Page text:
Patricia Rojas, of the Venezuelan Association in Chile, admits that migration management under the restrictive law imposed by Piñera “has had a negative impact on peaceful coexistence, especially in the cities and northern regions.
“We all have to make an effort to reverse this, so that the public perception of migration is not the negative one we are currently experiencing, because this will not benefit Chilean society in any way,” she said.
Jaime Tocornal, vicar of the Catholic Social Pastoral in Santiago, told IPS that in Colchane “these poor people arrive hungry and cold, completely disoriented. At an altitude of 3,600 meters they arrive with altitude sickness and hope to cross the border and get to Santiago, only to realize that they still have 1,500 kilometers to go.”
“The situation is dramatic. The landscape is wonderful, like in the rest of the highlands, full of volcanoes and running water up in the mountains. But the water, which might be very beautiful, creates mud that sticks to the shoes of people crossing the streams and they slip and fall when they try to drink the water,” he said.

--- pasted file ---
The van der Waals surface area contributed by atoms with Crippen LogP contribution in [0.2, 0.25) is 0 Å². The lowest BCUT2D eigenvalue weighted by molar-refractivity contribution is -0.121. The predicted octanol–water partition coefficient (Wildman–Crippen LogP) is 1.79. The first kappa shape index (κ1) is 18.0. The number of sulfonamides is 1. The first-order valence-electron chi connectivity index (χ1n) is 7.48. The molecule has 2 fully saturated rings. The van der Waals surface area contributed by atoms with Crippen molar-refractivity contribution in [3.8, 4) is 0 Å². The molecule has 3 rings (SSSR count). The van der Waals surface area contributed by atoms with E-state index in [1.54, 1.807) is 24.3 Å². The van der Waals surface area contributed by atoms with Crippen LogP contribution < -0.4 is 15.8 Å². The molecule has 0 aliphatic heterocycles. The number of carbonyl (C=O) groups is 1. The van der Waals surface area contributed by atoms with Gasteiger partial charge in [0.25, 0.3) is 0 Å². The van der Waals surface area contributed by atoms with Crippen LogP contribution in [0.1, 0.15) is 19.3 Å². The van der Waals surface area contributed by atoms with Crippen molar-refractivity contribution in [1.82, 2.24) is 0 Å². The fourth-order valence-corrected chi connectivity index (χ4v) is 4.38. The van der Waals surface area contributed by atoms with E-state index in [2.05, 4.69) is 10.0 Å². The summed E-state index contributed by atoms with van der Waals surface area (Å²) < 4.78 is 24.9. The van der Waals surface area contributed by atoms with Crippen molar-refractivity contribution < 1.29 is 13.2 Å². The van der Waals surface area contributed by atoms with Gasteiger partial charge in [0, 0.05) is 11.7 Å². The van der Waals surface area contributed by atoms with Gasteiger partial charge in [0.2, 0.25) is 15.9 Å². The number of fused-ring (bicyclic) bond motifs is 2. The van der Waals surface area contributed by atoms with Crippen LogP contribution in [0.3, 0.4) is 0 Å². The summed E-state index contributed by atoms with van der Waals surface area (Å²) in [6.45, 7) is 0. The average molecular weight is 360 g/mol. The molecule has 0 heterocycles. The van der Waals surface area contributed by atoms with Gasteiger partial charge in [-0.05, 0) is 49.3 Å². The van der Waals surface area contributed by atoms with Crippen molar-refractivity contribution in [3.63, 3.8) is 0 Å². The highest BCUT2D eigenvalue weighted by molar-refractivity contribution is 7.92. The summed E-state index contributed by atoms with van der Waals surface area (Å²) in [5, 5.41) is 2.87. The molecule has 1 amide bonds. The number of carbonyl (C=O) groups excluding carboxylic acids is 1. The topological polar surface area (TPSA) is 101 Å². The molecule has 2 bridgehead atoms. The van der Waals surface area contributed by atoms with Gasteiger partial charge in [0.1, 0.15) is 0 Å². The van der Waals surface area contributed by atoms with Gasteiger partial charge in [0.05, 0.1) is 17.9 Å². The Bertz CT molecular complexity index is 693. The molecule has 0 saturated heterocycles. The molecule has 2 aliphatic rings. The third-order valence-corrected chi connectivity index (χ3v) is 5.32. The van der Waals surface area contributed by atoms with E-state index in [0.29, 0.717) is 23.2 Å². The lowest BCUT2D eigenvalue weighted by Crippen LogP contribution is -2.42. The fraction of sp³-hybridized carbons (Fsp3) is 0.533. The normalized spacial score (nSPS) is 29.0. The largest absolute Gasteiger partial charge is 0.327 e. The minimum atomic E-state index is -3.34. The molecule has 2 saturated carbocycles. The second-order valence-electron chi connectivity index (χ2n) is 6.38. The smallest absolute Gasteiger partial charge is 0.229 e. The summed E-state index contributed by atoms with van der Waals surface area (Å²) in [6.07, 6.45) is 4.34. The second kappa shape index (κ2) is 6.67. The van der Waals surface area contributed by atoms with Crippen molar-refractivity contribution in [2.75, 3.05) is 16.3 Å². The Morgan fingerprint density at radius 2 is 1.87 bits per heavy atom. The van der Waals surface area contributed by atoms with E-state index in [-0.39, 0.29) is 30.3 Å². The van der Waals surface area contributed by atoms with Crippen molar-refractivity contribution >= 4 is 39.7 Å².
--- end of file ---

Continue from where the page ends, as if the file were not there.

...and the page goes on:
Twenty-seven people died this year, seven of them between January and March 2022, in their attempt to enter Chile, according to figures from the Chilean office of the United Nations Refugee Agency (UNHCR) and the Archbishopric of Santiago.
The documentary “Hope Without Borders” says the dead could number in the hundreds in recent years, and “many bodies have been abandoned in different desert or wooded areas crossed by migrants coming from Venezuela to Chile,” often at least partially on foot.
García Choque said that despite the state of emergency decreed by Piñera to bring in the military to control the northern border zone, “the flow of migrants did not cease.”
“It changed the way they came in, but it forced the migrants into situations where it was more complex to rescue them: the coyotes (human traffickers) moved them to remote areas, which put their lives and health at risk,” he said.